Like many iconic inventors, David Fattal, created breakthrough holographic light field technology while trying to do something else. Fattal was at HP Labs in 2010, tasked with creating a breakthrough logo treatment for the back of their laptop that would make the famous white apple obsolete. The project, called Optical Interconnects, used nanostructures on a chip to manipulate the direction and intensity of light, creating an effect which appears holographic to the naked eye.
One day in the lab, Fattal and his colleagues were interrupted by a fire drill. “We had to leave the lab with everything we had in our hands,” Fattal recounted. “So we were gathered up on the parking lot of HP with a lot of people around us. It was a bright, sunny day. The sun was acting pretty much like a laser beam, very directional light, and it started to heat the surface of the wafer. And we saw all kind of cool patterns emerge, and it was due to the directionality of the structures. And we didn’t even notice that people around us were like hey, that’s super cool, what do you have in your hand? So that’s how it all started.” [ More details in our interview with Fattal which you can read here.]
For a couple of years, Fattal and Zhen Peng (co-founder and Leia Inc. CTO) worked on the project on their “20% time.” Many Silicon Valley companies allow employees to work on passion projects on company time in order to foster creativity and intrapreneurship. In 2014, Fattal and Peng, and the nanotechnology they developed, left HP Labs with its patents and a significant investment to join forces with co-founder and CFO, Pierre-Emmanuel Evreux, to officially create Leia Inc. While it’s most helpful to have powerful friends in the Valley, it is equally important to have a few things break your way, as if the universe wants this to happen. In Leia’s case, there were three.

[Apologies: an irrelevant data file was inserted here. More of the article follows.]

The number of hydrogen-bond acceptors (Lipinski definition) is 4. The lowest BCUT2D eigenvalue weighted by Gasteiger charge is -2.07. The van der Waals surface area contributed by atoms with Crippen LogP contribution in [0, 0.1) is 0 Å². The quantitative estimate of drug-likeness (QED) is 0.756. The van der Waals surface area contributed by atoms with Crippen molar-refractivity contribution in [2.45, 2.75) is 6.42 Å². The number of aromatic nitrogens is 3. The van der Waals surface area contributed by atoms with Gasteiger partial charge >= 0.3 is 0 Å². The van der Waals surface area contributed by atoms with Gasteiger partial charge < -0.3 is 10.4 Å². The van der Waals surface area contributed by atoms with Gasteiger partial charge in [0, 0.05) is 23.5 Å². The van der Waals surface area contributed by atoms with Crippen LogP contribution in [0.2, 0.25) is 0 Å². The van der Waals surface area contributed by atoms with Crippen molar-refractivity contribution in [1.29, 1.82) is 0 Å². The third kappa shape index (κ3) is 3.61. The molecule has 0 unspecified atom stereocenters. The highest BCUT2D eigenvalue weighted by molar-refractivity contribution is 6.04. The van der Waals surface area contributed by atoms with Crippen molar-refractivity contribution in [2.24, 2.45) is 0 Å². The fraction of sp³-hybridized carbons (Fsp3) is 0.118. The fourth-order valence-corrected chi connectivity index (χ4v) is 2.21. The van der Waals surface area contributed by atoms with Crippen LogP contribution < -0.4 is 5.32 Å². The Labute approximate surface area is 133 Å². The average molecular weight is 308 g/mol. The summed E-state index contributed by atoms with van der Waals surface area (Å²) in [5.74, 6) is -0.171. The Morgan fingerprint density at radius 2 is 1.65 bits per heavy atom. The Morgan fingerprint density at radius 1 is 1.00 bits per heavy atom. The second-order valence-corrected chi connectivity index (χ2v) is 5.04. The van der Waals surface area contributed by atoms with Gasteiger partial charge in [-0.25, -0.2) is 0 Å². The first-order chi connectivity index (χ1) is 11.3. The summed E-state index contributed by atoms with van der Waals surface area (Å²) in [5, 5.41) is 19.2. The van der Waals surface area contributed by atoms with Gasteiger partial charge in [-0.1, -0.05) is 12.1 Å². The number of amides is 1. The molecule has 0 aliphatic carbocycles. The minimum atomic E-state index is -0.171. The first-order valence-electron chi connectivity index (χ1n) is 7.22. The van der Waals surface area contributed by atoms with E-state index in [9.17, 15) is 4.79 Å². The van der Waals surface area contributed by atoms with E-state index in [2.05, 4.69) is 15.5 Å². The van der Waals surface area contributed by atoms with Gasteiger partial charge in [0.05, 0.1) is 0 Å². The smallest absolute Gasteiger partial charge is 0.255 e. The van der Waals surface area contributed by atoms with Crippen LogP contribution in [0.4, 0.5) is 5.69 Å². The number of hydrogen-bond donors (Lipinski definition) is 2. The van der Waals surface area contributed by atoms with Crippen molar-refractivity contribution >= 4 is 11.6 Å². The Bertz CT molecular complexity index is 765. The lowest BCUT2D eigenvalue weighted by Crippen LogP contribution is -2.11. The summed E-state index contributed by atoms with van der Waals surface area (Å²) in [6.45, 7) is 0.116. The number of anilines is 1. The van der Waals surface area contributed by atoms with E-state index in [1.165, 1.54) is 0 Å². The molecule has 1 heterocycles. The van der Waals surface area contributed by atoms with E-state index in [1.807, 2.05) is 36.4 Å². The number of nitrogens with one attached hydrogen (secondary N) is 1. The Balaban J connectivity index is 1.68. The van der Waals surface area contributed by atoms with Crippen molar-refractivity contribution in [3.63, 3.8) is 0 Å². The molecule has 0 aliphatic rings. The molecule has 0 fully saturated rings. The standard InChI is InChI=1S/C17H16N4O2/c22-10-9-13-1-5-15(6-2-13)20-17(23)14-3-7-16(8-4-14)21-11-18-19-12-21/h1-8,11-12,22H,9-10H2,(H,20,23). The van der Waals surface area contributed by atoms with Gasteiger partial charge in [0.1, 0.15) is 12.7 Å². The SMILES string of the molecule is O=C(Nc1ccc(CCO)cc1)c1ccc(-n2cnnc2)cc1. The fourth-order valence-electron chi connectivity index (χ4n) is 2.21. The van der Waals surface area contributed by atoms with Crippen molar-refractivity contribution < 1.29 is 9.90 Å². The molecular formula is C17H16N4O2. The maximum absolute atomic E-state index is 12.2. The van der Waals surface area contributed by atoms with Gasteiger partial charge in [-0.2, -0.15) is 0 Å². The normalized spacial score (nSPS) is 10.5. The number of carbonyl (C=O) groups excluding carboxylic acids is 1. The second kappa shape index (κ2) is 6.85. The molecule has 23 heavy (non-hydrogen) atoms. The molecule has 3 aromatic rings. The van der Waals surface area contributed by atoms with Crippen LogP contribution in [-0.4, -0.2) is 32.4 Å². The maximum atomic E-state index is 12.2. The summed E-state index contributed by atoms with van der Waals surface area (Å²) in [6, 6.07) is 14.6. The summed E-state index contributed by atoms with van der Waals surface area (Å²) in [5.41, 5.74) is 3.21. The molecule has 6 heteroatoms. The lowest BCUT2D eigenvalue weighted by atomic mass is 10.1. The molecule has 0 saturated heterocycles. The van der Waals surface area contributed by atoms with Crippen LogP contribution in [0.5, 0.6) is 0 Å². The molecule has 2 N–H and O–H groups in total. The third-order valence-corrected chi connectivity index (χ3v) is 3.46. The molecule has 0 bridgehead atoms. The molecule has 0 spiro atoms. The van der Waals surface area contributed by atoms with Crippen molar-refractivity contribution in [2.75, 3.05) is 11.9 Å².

First, the technology made its way onto the cover of Nature, which generated remarkable interest, which got HP’s attention. Next, Jim Jannard of RED, who was working on the Hydrogen smartphone project, chose Leia’s display technology and invested in the company. The next break Leia got may have the biggest impact: Continental, the German automotive giant specializing in interior electronics, agreed to a long-term partnership with Leia to put the light field display in the car. Continental also invested. Overall, the company has raised nearly $130 million dollars.
At the time, Jens Brandt, Continental’s head of business unit Instrumentation & Driver HMI, said “The new Lightfield display not only brings the third dimension of the highest quality into the vehicle, but the innovative technology also creates a new dimension of comfort and safety. Our solution provides vehicle manufacturers with the ability to enhance the driver experience.”
At CES in January, Continental was giving private demos of what they are doing with Leia’s technology. “It was beautiful,” said Fattal, “I was amazed, because I hadn’t seen the final form of how they integrated the display in its mechanical form, and how they integrated all kinds of interactivity. They added force feedback and gesture control. It was magnificent. I couldn’t even recognize our tech, you know, by the time they had dressed it up. And this is just the tip of the iceberg.”
The company has spent the past four years perfecting the means of mass fabrication of this technology, a technique called nanoimprint. They have a team of seventy people in China executing on this. While the RED Hydrogen One is no more, and it will be several years before we see Continental’s holographic display on our dashboards, Leia is turning its attention to tablets and laptop displays.
Leia has a reference design for the tablet that can switch in and out of Lightfield mode (2D to 3D) on which we saw our demo of Disney’s Coco jump off the screen. The company says it is in talks with leading OEMs. Perhaps even HP? For now, Fattal can’t say.
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